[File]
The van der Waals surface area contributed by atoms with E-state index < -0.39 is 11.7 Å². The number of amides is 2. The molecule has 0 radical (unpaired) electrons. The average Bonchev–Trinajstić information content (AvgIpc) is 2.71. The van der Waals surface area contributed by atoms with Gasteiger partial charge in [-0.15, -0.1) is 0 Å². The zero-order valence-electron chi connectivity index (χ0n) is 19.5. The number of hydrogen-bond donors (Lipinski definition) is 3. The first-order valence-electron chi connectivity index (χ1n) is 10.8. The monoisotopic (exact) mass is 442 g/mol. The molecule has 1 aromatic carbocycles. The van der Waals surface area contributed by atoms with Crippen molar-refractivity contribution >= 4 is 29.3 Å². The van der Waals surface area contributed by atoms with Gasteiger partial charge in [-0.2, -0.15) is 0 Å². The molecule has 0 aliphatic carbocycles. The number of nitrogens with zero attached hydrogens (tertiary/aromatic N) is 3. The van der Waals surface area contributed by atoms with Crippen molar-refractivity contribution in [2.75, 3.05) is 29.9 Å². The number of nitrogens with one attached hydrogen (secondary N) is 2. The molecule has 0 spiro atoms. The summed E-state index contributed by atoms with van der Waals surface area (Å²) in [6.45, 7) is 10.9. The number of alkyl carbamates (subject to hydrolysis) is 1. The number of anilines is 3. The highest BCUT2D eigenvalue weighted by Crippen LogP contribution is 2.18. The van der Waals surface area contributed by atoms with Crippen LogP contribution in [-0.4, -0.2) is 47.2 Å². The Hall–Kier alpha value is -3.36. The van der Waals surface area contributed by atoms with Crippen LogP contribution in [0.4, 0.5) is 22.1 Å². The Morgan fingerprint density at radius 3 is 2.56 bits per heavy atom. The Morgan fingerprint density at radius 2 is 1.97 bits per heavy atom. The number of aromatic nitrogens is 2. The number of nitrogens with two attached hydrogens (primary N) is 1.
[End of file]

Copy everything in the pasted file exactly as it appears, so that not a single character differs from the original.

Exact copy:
The van der Waals surface area contributed by atoms with E-state index < -0.39 is 11.7 Å². The number of amides is 2. The molecule has 0 radical (unpaired) electrons. The average Bonchev–Trinajstić information content (AvgIpc) is 2.71. The van der Waals surface area contributed by atoms with Gasteiger partial charge in [-0.15, -0.1) is 0 Å². The zero-order valence-electron chi connectivity index (χ0n) is 19.5. The number of hydrogen-bond donors (Lipinski definition) is 3. The first-order valence-electron chi connectivity index (χ1n) is 10.8. The monoisotopic (exact) mass is 442 g/mol. The molecule has 1 aromatic carbocycles. The van der Waals surface area contributed by atoms with Crippen molar-refractivity contribution >= 4 is 29.3 Å². The van der Waals surface area contributed by atoms with Gasteiger partial charge in [-0.2, -0.15) is 0 Å². The molecule has 0 aliphatic carbocycles. The number of nitrogens with zero attached hydrogens (tertiary/aromatic N) is 3. The van der Waals surface area contributed by atoms with Crippen molar-refractivity contribution in [2.75, 3.05) is 29.9 Å². The number of nitrogens with one attached hydrogen (secondary N) is 2. The molecule has 0 spiro atoms. The summed E-state index contributed by atoms with van der Waals surface area (Å²) in [6.45, 7) is 10.9. The number of alkyl carbamates (subject to hydrolysis) is 1. The number of anilines is 3. The highest BCUT2D eigenvalue weighted by Crippen LogP contribution is 2.18. The van der Waals surface area contributed by atoms with Crippen LogP contribution in [-0.4, -0.2) is 47.2 Å². The Hall–Kier alpha value is -3.36. The van der Waals surface area contributed by atoms with Crippen LogP contribution in [0.4, 0.5) is 22.1 Å². The Morgan fingerprint density at radius 3 is 2.56 bits per heavy atom. The Morgan fingerprint density at radius 2 is 1.97 bits per heavy atom. The number of aromatic nitrogens is 2. The number of nitrogens with two attached hydrogens (primary N) is 1.